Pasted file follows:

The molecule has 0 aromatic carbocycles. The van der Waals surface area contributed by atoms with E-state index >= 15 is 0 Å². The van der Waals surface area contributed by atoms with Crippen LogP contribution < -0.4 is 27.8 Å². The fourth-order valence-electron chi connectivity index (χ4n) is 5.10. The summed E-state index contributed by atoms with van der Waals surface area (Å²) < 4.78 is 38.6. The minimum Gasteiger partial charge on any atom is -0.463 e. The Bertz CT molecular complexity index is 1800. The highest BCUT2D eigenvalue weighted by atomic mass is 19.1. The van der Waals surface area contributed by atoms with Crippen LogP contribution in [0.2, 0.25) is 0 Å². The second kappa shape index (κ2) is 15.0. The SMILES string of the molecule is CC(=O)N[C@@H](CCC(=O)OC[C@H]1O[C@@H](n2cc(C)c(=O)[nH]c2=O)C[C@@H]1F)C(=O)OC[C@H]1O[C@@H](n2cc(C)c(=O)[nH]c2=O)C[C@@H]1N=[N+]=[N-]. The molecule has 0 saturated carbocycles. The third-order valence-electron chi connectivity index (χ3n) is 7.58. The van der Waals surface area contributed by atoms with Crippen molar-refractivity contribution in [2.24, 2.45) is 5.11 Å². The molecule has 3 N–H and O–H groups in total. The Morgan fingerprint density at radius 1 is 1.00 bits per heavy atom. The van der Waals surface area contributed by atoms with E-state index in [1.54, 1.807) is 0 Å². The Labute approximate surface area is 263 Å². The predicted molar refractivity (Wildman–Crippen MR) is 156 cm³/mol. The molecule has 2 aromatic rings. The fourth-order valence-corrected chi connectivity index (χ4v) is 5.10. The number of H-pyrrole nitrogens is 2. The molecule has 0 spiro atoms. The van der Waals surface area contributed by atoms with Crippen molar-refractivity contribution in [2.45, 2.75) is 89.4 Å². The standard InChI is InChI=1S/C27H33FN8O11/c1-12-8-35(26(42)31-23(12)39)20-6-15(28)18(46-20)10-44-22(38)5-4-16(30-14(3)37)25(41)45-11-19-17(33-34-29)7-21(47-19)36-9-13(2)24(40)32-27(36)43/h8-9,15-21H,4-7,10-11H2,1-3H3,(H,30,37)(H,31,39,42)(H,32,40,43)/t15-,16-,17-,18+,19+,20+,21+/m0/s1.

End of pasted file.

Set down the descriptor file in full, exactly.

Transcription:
The molecule has 0 aromatic carbocycles. The van der Waals surface area contributed by atoms with E-state index >= 15 is 0 Å². The van der Waals surface area contributed by atoms with Crippen LogP contribution < -0.4 is 27.8 Å². The fourth-order valence-electron chi connectivity index (χ4n) is 5.10. The summed E-state index contributed by atoms with van der Waals surface area (Å²) < 4.78 is 38.6. The minimum Gasteiger partial charge on any atom is -0.463 e. The Bertz CT molecular complexity index is 1800. The highest BCUT2D eigenvalue weighted by atomic mass is 19.1. The van der Waals surface area contributed by atoms with Crippen LogP contribution in [0.2, 0.25) is 0 Å². The second kappa shape index (κ2) is 15.0. The SMILES string of the molecule is CC(=O)N[C@@H](CCC(=O)OC[C@H]1O[C@@H](n2cc(C)c(=O)[nH]c2=O)C[C@@H]1F)C(=O)OC[C@H]1O[C@@H](n2cc(C)c(=O)[nH]c2=O)C[C@@H]1N=[N+]=[N-]. The molecule has 0 saturated carbocycles. The third-order valence-electron chi connectivity index (χ3n) is 7.58. The van der Waals surface area contributed by atoms with Crippen molar-refractivity contribution in [2.24, 2.45) is 5.11 Å². The molecule has 3 N–H and O–H groups in total. The Morgan fingerprint density at radius 1 is 1.00 bits per heavy atom. The van der Waals surface area contributed by atoms with E-state index in [1.54, 1.807) is 0 Å². The Labute approximate surface area is 263 Å². The predicted molar refractivity (Wildman–Crippen MR) is 156 cm³/mol. The molecule has 2 aromatic rings. The fourth-order valence-corrected chi connectivity index (χ4v) is 5.10. The number of H-pyrrole nitrogens is 2. The molecule has 0 spiro atoms. The van der Waals surface area contributed by atoms with Crippen molar-refractivity contribution in [2.45, 2.75) is 89.4 Å². The standard InChI is InChI=1S/C27H33FN8O11/c1-12-8-35(26(42)31-23(12)39)20-6-15(28)18(46-20)10-44-22(38)5-4-16(30-14(3)37)25(41)45-11-19-17(33-34-29)7-21(47-19)36-9-13(2)24(40)32-27(36)43/h8-9,15-21H,4-7,10-11H2,1-3H3,(H,30,37)(H,31,39,42)(H,32,40,43)/t15-,16-,17-,18+,19+,20+,21+/m0/s1.